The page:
Sunday, Dec. 18
Pet Wellness and Adoption Event, MacArthur Park
1321 E Anaheim St., Long Beach, time TBD
Helen Sanders CatPAWS Calendar on sale: $15 at this link
Start 2023 off with heart with this calendar that features 13 months—you’ll start 2024 off right, too—of rescued cats whose humans want nothing more than for them to live the full, cherished lives they deserve. Each cat in the calendar donated funds to CatPAWS to further the rescue’s efforts to give the cats and kittens they pull from the shelter the care they need: bottle feeding, spay/neuter vaccines, lifesaving medical efforts and loving hospice care. Now, each calendar sold will go toward all these good things for cats. As you begin your holiday shopping, please consider adding a CatPAWS 2023 calendars to your gift list, and get one for your own stocking! Purchase by December 13 to ensure we can get them to you by year’s end!
Foster for a while—or furever!
Long Beach Animal Care Services has expanded adoption hours as follows: Wednesday through Friday from 10 a.m. to 4:30 p.m. and Saturday and Sunday from 10 a.m. to 3 p.m. Guests are welcome to browse until closing. To speed up any adoption process, email [email protected]. To foster, email [email protected].
If you’ve always wanted a pet but aren’t sure if you’re ready for a lifetime (the animal’s) commitment, or if you’re past the pet-roommate days for any reason, fostering might be a great way to go, especially with one or more of the kittens popping up during kitten season. Every one of the organizations listed below is in desperate need of fosters who’ll social them and help save their little lives. Who knows—maybe one of those lives will change your mind about the not-ready-for-roommate thing!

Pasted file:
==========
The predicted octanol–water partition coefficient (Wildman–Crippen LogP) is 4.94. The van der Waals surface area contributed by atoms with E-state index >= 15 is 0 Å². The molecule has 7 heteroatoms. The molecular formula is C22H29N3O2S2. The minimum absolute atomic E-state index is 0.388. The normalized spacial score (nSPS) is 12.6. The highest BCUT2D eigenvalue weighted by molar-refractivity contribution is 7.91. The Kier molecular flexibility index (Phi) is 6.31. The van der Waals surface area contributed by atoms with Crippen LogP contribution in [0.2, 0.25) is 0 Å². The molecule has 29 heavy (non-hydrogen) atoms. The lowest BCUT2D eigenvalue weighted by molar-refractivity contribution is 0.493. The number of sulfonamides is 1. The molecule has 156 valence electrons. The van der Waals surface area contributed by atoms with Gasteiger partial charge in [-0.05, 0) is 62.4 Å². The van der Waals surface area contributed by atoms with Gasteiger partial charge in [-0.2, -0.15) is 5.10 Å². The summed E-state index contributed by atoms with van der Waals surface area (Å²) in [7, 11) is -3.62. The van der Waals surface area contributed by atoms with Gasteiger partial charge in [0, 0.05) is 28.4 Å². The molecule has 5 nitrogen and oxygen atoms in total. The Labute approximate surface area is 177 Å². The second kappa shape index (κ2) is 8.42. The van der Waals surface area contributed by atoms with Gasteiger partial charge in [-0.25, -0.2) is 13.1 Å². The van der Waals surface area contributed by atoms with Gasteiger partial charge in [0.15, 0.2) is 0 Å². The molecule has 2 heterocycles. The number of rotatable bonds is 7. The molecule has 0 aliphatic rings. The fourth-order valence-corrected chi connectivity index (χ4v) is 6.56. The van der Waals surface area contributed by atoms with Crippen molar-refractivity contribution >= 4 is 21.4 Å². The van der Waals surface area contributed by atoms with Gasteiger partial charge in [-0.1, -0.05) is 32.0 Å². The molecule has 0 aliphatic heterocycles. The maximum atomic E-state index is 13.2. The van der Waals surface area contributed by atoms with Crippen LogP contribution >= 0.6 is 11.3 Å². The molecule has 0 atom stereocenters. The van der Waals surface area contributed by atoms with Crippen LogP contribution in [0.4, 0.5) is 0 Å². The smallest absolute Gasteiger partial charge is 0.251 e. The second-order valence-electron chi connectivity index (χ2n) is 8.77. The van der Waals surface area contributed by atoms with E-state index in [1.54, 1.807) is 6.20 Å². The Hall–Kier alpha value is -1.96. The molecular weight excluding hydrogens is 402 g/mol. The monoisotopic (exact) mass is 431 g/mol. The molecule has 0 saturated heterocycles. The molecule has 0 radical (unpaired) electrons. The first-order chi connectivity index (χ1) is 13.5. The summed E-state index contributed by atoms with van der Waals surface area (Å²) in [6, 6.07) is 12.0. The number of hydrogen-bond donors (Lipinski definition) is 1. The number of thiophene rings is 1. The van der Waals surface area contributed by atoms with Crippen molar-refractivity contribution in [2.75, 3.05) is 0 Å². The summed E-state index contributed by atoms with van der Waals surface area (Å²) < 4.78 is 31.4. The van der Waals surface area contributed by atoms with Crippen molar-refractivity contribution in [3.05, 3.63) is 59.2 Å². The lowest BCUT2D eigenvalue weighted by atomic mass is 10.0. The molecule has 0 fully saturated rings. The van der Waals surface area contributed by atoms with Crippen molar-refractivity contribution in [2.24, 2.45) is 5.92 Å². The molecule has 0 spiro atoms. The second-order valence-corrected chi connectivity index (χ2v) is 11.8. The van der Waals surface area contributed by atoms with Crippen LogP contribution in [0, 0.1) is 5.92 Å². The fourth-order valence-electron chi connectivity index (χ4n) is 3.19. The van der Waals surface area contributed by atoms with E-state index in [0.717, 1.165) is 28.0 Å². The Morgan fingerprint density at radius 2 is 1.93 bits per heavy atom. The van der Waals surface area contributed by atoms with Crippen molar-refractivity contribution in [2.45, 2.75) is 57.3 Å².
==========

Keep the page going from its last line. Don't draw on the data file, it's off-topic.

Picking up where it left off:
These nonprofits also regularly feature cat, dog and rabbit adoptions. As of now, adoptions are mainly by appointment. Click on the links for each rescue in case of updates or changes. These organizations operate through donations and grants, and anything you can give would be welcome. Please suggest any Long Beach-area rescues to add to the list. Keep in mind that the rescues are self-supporting and need donations and volunteer help. Most of them cannot accept found or unwanted pets. Contact Long Beach Animal Care Services for options.
Support our journalism.
Hyperlocal news is an essential force in our democracy, but it costs money to keep an organization like this one alive, and we can’t rely on advertiser support alone. That’s why we’re asking readers like you to support our independent, fact-based journalism. We know you like it—that’s why you’re here. Help us keep hyperlocal news alive in Long Beach.